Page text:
There seems to be some confusion in your question between thermal fluctuations and quantum fluctuations, so I will try to address both of them in my answer.
Spontaneous symmetry breaking occurs when the ground state of the Hamiltonian does not exhibit the full symmetries of the Hamiltonian. In other words, there are multiple degenerate configurations with the lowest energy. Whether the symmetry can be restored by fluctuations depends on the "size" of the manifold of minimum energy states.
The way the restoration occurs is that fluctuations can carry the system from one minimum-energy configuration to another. If the fluctuations are strong enough, and the "number" of minimum-energy states is small enough, the full symmetry of the system is restored. For example, in the classical system of one a particle in a potential with two equally deep wells, if the temperature is high enough (bigger than the barrier between the wells, roughly), the symmetry is restored, because the particle can move freely back and forth between the wells, thanks to the thermal energy it possesses.
Quantum fluctuations can work the same way. For the same particle in a double well potential, the quantum ground state is actually equally distributed between the two wells. The quantum fluctuations, which lead to tunneling through the barrier, restore the symmetry. As the "size" of the manifold of ground states increases, it becomes harder to restore the symmetry. In a field theory system with one spatial dimension, the quantum fluctuations always restore the symmetry; the thermal fluctuations do so as well, provided $T>0$.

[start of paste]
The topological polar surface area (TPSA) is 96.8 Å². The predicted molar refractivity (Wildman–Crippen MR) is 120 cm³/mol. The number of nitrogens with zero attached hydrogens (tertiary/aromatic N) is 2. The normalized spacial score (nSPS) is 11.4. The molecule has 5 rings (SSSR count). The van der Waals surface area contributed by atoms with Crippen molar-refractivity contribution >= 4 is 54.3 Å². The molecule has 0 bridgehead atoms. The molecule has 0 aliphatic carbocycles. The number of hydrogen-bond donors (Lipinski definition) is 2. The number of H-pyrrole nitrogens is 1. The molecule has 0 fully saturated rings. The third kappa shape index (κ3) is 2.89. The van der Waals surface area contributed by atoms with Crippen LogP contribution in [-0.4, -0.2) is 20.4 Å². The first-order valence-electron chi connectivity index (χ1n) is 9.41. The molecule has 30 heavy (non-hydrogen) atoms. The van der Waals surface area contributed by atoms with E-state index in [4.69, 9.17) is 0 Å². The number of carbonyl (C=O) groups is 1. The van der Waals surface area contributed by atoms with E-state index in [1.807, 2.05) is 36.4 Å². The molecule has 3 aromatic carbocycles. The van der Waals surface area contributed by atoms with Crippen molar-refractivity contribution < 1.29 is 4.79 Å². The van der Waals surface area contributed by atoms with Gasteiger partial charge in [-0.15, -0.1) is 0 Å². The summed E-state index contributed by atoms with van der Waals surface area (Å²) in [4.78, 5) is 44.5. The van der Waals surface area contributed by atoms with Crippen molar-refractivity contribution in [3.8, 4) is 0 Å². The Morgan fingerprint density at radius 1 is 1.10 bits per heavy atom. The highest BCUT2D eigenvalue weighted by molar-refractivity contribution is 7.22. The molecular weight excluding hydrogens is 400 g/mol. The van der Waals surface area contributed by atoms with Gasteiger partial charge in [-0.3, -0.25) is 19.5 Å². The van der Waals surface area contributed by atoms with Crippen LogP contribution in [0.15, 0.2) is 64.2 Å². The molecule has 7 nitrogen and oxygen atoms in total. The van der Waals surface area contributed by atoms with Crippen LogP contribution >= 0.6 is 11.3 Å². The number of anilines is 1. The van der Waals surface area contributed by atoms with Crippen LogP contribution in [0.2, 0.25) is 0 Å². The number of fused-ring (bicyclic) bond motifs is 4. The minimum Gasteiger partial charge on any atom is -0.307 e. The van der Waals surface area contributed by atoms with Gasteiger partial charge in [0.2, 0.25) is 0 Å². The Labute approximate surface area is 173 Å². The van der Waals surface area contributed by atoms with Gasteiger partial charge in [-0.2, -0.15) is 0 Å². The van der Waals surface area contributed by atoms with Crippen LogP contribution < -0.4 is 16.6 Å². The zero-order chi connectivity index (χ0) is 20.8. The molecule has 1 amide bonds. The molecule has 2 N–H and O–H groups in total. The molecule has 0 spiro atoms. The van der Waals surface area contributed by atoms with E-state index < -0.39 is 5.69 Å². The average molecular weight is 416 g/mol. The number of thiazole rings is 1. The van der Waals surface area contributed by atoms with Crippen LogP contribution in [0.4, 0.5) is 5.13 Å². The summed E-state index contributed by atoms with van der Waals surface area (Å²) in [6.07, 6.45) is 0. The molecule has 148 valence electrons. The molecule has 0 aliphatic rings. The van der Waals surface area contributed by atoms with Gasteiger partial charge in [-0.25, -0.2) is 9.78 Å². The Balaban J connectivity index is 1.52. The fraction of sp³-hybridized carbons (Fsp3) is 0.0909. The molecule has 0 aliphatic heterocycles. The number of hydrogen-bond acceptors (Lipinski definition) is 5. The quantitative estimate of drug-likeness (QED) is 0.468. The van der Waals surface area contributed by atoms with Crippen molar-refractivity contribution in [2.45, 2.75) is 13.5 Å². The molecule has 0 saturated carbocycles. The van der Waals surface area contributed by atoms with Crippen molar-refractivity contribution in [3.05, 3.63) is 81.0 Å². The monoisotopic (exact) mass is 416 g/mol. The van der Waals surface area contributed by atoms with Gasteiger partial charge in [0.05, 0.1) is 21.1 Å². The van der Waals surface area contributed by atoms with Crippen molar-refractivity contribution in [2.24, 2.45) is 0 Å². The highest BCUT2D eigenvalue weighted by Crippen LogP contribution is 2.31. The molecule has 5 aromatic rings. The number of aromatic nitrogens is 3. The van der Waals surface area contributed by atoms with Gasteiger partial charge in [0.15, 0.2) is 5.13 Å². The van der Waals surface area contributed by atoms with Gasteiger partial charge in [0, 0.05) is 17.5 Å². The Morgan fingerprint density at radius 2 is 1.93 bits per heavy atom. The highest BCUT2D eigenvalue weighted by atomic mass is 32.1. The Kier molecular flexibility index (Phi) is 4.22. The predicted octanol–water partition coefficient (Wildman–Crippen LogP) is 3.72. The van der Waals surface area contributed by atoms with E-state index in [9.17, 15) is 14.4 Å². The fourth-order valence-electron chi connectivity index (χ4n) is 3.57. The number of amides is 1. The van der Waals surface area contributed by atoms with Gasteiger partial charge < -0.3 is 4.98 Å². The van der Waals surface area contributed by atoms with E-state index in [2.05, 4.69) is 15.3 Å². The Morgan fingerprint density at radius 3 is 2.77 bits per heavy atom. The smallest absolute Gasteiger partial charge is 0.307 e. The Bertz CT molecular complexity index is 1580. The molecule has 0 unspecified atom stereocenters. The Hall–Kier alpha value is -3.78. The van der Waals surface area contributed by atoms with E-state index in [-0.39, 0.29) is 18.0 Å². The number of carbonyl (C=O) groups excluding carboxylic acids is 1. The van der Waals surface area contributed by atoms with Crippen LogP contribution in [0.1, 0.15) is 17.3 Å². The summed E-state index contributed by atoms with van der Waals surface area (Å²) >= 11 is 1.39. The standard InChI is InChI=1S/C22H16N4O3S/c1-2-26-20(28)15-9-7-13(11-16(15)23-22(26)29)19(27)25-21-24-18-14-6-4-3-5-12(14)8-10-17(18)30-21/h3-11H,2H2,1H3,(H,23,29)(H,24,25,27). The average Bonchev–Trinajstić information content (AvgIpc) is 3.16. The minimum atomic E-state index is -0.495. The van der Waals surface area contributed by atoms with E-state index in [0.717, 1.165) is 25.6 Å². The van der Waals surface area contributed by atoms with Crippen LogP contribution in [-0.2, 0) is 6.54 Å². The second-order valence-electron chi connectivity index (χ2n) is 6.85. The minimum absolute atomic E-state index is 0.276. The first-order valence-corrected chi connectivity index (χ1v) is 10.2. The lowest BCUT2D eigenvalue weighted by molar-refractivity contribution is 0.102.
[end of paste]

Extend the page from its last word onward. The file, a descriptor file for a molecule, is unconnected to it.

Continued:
As the dimension of the field theory increases, it becomes harder to restore the symmetry. The restorration also depends on the nature of the states. The two-dimensional Ising model, with a discrete state space, has broken symmetry below a threshold temperature. However, a system with a continuous state space, such as a Heisenberg model, does not exhibit symmetry breaking in two dimensions.
The key difference between quantum and thermal fluctuations is that at high enough temperature, thermal fluctuations can always restore a symmetry. If the thermal energy is vast compared with the energy barriers, the system is free to move between the ground states, and the dynamics are symmetric. Contrary to what you suggest in the question, the rotation symmetry of a ferromagnet will be restored at high temperature.